Sales of new single-family homes rose 4.4 percent from October to November and were up 15.3 percent from a year ago to a seasonally adjusted annual rate of 377,000, the U.S. Census Bureau reported today.

New-home inventory tied its lowest point of the year with an estimated 149,000 new homes for sale in November, representing a 4.7-month supply.

Sales of new single-family homes rose 4.4 percent from October to November and were up 15.3 percent from a year ago to a seasonally adjusted annual rate of 377,000, the U.S. Census Bureau reported today.

New-home inventory tied its lowest point of the year with an estimated 149,000 new homes for sale in November, representing a 4.7-month supply.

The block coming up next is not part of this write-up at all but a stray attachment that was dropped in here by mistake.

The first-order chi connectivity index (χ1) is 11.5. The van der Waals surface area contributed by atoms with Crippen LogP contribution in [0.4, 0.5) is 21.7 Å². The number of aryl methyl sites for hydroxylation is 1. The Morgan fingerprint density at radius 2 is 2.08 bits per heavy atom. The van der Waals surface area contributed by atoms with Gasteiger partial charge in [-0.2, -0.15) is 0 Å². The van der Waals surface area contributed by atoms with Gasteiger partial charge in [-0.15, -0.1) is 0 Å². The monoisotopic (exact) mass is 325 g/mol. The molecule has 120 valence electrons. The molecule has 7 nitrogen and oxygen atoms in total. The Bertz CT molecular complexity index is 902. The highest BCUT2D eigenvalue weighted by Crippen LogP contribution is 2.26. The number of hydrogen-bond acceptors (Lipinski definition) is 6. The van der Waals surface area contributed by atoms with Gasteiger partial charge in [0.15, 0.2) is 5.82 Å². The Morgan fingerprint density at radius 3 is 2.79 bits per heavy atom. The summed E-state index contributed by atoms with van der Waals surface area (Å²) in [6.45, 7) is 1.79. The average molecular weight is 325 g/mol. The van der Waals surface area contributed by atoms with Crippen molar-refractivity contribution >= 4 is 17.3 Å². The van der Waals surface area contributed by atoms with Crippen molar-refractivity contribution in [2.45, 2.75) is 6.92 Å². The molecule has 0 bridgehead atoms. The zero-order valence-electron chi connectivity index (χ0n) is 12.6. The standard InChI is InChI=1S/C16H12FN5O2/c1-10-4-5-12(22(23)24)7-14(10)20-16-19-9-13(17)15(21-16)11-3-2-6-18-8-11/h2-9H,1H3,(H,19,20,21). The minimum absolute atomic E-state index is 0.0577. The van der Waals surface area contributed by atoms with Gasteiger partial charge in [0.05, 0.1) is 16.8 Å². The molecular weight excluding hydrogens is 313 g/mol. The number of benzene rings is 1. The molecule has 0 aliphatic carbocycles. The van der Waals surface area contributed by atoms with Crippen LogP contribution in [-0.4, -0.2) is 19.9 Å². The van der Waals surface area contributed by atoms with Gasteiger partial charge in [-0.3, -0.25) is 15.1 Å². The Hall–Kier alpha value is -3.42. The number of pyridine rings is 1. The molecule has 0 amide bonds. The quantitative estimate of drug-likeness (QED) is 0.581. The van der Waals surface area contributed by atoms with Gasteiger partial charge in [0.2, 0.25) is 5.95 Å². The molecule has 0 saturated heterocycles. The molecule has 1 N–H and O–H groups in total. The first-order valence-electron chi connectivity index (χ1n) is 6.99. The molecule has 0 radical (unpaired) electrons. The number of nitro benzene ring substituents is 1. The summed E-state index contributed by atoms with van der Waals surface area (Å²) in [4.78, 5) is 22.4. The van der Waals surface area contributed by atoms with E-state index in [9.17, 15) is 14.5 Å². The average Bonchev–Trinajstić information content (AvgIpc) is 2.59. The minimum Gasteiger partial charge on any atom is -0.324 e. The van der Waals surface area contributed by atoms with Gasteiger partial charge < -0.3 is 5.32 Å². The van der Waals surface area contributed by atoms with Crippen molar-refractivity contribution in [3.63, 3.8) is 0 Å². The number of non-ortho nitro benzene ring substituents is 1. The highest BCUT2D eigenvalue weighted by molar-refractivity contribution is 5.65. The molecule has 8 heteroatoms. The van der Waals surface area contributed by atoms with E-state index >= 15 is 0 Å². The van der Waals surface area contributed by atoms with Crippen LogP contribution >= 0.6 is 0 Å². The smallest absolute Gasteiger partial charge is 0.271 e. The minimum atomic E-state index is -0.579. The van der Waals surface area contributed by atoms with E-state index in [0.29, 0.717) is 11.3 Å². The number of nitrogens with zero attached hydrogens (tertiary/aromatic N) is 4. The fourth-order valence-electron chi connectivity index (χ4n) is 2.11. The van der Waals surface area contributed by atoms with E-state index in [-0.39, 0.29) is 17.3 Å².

At $246,200, the median sales price of homes sold in November was up 14.9 percent from a year ago and 3.7 percent from October, but down nearly 3 percent from a 2012 peak of $253,200 in August.

Home sales and prices typically show greater strength in the spring. Although the Census Bureau adjusts sales figures to account for seasonal factors, it does not adjust median home prices. Existing-home prices in major metros tracked by the S&P/Case-Shiller 20-City Composite index also showed a seasonal sag in October if not adjusted for seasonal factors.

Bill McBride, author of the blog Calculated Risk, said he expects new-home sales to double within the next several years as distressed sales continue to decline.


Source: Calculated Risk blog.

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